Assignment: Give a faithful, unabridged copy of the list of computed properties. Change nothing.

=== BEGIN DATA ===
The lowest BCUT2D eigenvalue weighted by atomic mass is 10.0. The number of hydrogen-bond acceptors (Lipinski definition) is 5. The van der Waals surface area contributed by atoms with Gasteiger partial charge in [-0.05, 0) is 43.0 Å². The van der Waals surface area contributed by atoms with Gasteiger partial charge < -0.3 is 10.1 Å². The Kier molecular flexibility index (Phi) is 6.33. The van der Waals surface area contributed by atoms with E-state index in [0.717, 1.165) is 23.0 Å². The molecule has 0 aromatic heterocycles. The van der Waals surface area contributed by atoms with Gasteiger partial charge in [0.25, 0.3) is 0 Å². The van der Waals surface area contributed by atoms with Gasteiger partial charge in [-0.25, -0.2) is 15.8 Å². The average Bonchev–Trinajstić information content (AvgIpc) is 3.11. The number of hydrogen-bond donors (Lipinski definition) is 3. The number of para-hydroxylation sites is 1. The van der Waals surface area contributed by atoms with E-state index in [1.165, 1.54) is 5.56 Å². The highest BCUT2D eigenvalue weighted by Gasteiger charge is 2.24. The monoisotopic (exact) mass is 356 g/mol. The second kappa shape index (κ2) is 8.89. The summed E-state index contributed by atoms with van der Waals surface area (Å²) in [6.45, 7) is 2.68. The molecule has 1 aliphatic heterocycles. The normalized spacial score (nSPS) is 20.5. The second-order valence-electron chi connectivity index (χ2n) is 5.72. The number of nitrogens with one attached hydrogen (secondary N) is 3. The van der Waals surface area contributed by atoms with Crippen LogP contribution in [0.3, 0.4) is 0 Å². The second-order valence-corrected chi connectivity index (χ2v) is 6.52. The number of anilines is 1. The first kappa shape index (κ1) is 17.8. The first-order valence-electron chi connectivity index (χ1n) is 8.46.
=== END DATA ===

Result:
The lowest BCUT2D eigenvalue weighted by atomic mass is 10.0. The number of hydrogen-bond acceptors (Lipinski definition) is 5. The van der Waals surface area contributed by atoms with Gasteiger partial charge in [-0.05, 0) is 43.0 Å². The van der Waals surface area contributed by atoms with Gasteiger partial charge < -0.3 is 10.1 Å². The Kier molecular flexibility index (Phi) is 6.33. The van der Waals surface area contributed by atoms with E-state index in [0.717, 1.165) is 23.0 Å². The molecule has 0 aromatic heterocycles. The van der Waals surface area contributed by atoms with Gasteiger partial charge in [0.25, 0.3) is 0 Å². The van der Waals surface area contributed by atoms with Gasteiger partial charge in [-0.25, -0.2) is 15.8 Å². The average Bonchev–Trinajstić information content (AvgIpc) is 3.11. The number of hydrogen-bond donors (Lipinski definition) is 3. The number of para-hydroxylation sites is 1. The van der Waals surface area contributed by atoms with E-state index in [1.165, 1.54) is 5.56 Å². The highest BCUT2D eigenvalue weighted by Gasteiger charge is 2.24. The monoisotopic (exact) mass is 356 g/mol. The second kappa shape index (κ2) is 8.89. The summed E-state index contributed by atoms with van der Waals surface area (Å²) in [6.45, 7) is 2.68. The molecule has 1 aliphatic heterocycles. The normalized spacial score (nSPS) is 20.5. The second-order valence-electron chi connectivity index (χ2n) is 5.72. The number of nitrogens with one attached hydrogen (secondary N) is 3. The van der Waals surface area contributed by atoms with Crippen LogP contribution in [0.3, 0.4) is 0 Å². The second-order valence-corrected chi connectivity index (χ2v) is 6.52. The number of anilines is 1. The first kappa shape index (κ1) is 17.8. The first-order valence-electron chi connectivity index (χ1n) is 8.46.